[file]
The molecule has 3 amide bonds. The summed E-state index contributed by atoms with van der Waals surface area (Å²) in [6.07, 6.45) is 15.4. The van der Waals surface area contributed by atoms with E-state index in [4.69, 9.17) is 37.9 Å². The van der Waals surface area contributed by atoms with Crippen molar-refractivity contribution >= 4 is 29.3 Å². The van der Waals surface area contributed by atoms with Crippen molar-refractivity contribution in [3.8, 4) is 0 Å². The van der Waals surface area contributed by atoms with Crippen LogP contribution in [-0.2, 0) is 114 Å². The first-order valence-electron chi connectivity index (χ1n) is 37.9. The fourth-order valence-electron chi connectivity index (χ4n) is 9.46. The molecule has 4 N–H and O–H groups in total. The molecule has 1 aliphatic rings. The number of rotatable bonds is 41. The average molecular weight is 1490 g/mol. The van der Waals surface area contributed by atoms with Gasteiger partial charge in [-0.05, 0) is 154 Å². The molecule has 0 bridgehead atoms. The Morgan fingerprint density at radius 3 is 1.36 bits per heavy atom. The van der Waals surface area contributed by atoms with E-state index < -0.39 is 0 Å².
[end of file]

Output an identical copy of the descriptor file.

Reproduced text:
The molecule has 3 amide bonds. The summed E-state index contributed by atoms with van der Waals surface area (Å²) in [6.07, 6.45) is 15.4. The van der Waals surface area contributed by atoms with E-state index in [4.69, 9.17) is 37.9 Å². The van der Waals surface area contributed by atoms with Crippen molar-refractivity contribution >= 4 is 29.3 Å². The van der Waals surface area contributed by atoms with Crippen molar-refractivity contribution in [3.8, 4) is 0 Å². The van der Waals surface area contributed by atoms with Crippen LogP contribution in [-0.2, 0) is 114 Å². The first-order valence-electron chi connectivity index (χ1n) is 37.9. The fourth-order valence-electron chi connectivity index (χ4n) is 9.46. The molecule has 4 N–H and O–H groups in total. The molecule has 1 aliphatic rings. The number of rotatable bonds is 41. The average molecular weight is 1490 g/mol. The van der Waals surface area contributed by atoms with Gasteiger partial charge in [-0.05, 0) is 154 Å². The molecule has 0 bridgehead atoms. The Morgan fingerprint density at radius 3 is 1.36 bits per heavy atom. The van der Waals surface area contributed by atoms with E-state index < -0.39 is 0 Å².